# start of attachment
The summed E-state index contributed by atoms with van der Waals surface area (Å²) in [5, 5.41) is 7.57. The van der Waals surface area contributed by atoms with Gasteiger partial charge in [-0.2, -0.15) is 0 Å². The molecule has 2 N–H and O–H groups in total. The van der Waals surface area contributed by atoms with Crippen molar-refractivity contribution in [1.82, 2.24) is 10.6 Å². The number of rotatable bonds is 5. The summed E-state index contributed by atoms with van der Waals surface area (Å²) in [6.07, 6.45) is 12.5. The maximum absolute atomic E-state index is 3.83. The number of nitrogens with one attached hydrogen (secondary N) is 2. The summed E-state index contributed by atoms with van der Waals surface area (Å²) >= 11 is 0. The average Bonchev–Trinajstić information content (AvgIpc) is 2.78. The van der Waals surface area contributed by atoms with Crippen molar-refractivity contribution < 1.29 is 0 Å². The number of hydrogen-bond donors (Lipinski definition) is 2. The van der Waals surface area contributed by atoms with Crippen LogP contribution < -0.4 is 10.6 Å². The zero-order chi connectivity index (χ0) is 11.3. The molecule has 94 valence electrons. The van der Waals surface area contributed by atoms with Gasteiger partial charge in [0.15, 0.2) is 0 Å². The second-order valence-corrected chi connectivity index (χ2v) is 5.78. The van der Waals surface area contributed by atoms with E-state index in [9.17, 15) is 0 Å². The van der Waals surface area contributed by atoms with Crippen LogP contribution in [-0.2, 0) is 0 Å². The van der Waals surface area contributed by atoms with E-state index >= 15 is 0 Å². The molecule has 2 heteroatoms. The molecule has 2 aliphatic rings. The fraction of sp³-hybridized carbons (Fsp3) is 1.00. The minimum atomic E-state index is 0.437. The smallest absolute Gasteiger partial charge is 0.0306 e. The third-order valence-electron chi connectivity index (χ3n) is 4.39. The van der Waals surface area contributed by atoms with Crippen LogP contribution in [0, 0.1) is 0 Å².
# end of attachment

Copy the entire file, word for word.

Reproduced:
The summed E-state index contributed by atoms with van der Waals surface area (Å²) in [5, 5.41) is 7.57. The van der Waals surface area contributed by atoms with Gasteiger partial charge in [-0.2, -0.15) is 0 Å². The molecule has 2 N–H and O–H groups in total. The van der Waals surface area contributed by atoms with Crippen molar-refractivity contribution in [1.82, 2.24) is 10.6 Å². The number of rotatable bonds is 5. The summed E-state index contributed by atoms with van der Waals surface area (Å²) in [6.07, 6.45) is 12.5. The maximum absolute atomic E-state index is 3.83. The number of nitrogens with one attached hydrogen (secondary N) is 2. The summed E-state index contributed by atoms with van der Waals surface area (Å²) >= 11 is 0. The average Bonchev–Trinajstić information content (AvgIpc) is 2.78. The van der Waals surface area contributed by atoms with Crippen molar-refractivity contribution < 1.29 is 0 Å². The number of hydrogen-bond donors (Lipinski definition) is 2. The van der Waals surface area contributed by atoms with Crippen LogP contribution < -0.4 is 10.6 Å². The zero-order chi connectivity index (χ0) is 11.3. The molecule has 94 valence electrons. The van der Waals surface area contributed by atoms with Gasteiger partial charge in [0.15, 0.2) is 0 Å². The second-order valence-corrected chi connectivity index (χ2v) is 5.78. The van der Waals surface area contributed by atoms with E-state index in [9.17, 15) is 0 Å². The van der Waals surface area contributed by atoms with Crippen LogP contribution in [-0.2, 0) is 0 Å². The van der Waals surface area contributed by atoms with E-state index >= 15 is 0 Å². The molecule has 2 heteroatoms. The molecule has 2 aliphatic rings. The fraction of sp³-hybridized carbons (Fsp3) is 1.00. The minimum atomic E-state index is 0.437. The smallest absolute Gasteiger partial charge is 0.0306 e. The third-order valence-electron chi connectivity index (χ3n) is 4.39. The van der Waals surface area contributed by atoms with Crippen LogP contribution in [0, 0.1) is 0 Å².